Heritage: U.S. Taxpayers Will Pay $12,433 Per Amnestied Household
As Robert Rector and Jason Richwine of the Heritage Foundation observe, illegal immigration and amnesty for current unlawful immigrants will pose significant fiscal costs for U.S. taxpayers.
The conservative foundation provides a chart that crunches the numbers on taxes paid and benefits received by households headed by an illegal immigrant, and how amnesty will change all that.
The analysis reveals that unlawful amnestied immigrant households will pay $15,071 in total taxes, and receive $27,504 in total benefits and services, leaving taxpayers with a $12,433 tab per amnestied household.
According to the Heritage report, non-immigrant households receive federal, state, and local benefits such as education, welfare, and healthcare valued at about $310 more than taxes paid. In addition, legal immigrant families obtain about $4,344 more than taxes paid.
Heritage states that the average illegal immigrant family currently pays $10,334 in taxes, but receives $24,721 in benefits. Once amnestied, however, newly legalized households would be eligible for even more government benefits, and the cost to taxpayers would increase. The report indicates that, after an “interim period,” benefits to illegal immigrants would increase to an average of $43,900 per household, while tax payments would remain at about $16,000, leading to an average deficit of about $28,000 per family.
Looking at the lifetime cost of amnesty, Heritage finds:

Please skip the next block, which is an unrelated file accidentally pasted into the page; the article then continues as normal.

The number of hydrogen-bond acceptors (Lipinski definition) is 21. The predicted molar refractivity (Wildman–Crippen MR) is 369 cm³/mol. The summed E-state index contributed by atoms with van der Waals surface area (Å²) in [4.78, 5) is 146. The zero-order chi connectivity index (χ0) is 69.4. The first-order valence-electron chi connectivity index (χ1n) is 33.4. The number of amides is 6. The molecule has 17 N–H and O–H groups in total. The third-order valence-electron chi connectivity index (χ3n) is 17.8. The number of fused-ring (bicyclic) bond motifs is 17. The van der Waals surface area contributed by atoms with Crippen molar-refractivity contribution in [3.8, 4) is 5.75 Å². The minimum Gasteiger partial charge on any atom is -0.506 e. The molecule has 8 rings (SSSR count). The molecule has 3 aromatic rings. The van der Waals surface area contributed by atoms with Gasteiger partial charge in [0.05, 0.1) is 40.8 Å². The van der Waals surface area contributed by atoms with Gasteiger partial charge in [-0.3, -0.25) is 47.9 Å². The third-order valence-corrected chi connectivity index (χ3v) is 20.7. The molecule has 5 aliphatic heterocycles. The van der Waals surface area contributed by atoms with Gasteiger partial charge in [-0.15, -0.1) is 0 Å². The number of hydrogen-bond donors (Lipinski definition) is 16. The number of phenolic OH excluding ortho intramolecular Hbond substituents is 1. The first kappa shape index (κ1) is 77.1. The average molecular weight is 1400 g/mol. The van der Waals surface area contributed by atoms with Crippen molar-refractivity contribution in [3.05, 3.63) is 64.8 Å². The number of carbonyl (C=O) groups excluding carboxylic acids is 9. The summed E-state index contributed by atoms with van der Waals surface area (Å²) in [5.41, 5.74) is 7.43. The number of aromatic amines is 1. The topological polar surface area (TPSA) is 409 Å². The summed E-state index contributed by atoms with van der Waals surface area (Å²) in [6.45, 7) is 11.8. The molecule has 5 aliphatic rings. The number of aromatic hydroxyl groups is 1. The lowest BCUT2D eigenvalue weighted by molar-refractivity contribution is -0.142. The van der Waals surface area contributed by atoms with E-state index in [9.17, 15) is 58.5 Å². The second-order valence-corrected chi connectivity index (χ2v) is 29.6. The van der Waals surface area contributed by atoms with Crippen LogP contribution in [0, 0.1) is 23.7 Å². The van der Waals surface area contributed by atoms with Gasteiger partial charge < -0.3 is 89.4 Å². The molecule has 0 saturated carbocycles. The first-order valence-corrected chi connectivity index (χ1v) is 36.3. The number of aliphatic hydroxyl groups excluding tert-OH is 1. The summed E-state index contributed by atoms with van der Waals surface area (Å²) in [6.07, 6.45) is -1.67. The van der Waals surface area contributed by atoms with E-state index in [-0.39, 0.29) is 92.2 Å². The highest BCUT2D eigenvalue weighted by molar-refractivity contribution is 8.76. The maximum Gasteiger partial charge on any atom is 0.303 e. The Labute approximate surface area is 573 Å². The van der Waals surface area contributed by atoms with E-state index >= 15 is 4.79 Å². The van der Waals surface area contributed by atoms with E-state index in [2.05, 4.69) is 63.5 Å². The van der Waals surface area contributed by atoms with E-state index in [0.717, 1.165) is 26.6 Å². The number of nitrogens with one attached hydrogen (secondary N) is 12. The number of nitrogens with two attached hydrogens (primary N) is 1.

Put another way, if amnesty were enacted, the average adult unlawful immigrant would subsequently receive $898,000 in government benefits over the course of a lifetime and pay $306,000 in taxes over the same period. The average lifetime fiscal deficit (benefit received minus taxes paid) would be around $592,000 for each adult amnesty recipient.
The Heritage report addresses another common “talking point” of the campaign for immigration reform: that the children of unlawful immigrants will repay their parents’ costs by becoming vigorous net tax contributors, leading to “fiscal surpluses that will more than pay for any costs their parents have generated.”
This is not true. As this paper has shown, the degree to which the children of unlawful immigrants become net fiscal contributors (rather than tax consumers) will depend largely on their educational attainment. Moreover, even if all of the children of unlawful immigrants became college graduates, they would be very hard-pressed to pay back $6.3 trillion in net costs even over the course of their entire lives.
The researchers observe that, while some children of illegal immigrants will graduate from college, many will have substantially lower educational achievements. According to data from the National Educational Longitudinal Study (NELS), 18% of children of amnestied families are likely to leave school without a high school degree, and only 13% are likely to graduate from college.
Based on this level of educational attainment, the children of unlawful immigrants, on average, will become net tax consumers rather than net taxpayers: The government benefits they receive will exceed the taxes they pay. If the children of unlawful immigrants were adults today and had the levels of education predicted in Table 12, they would have an average fiscal deficit of around $7,900 per household.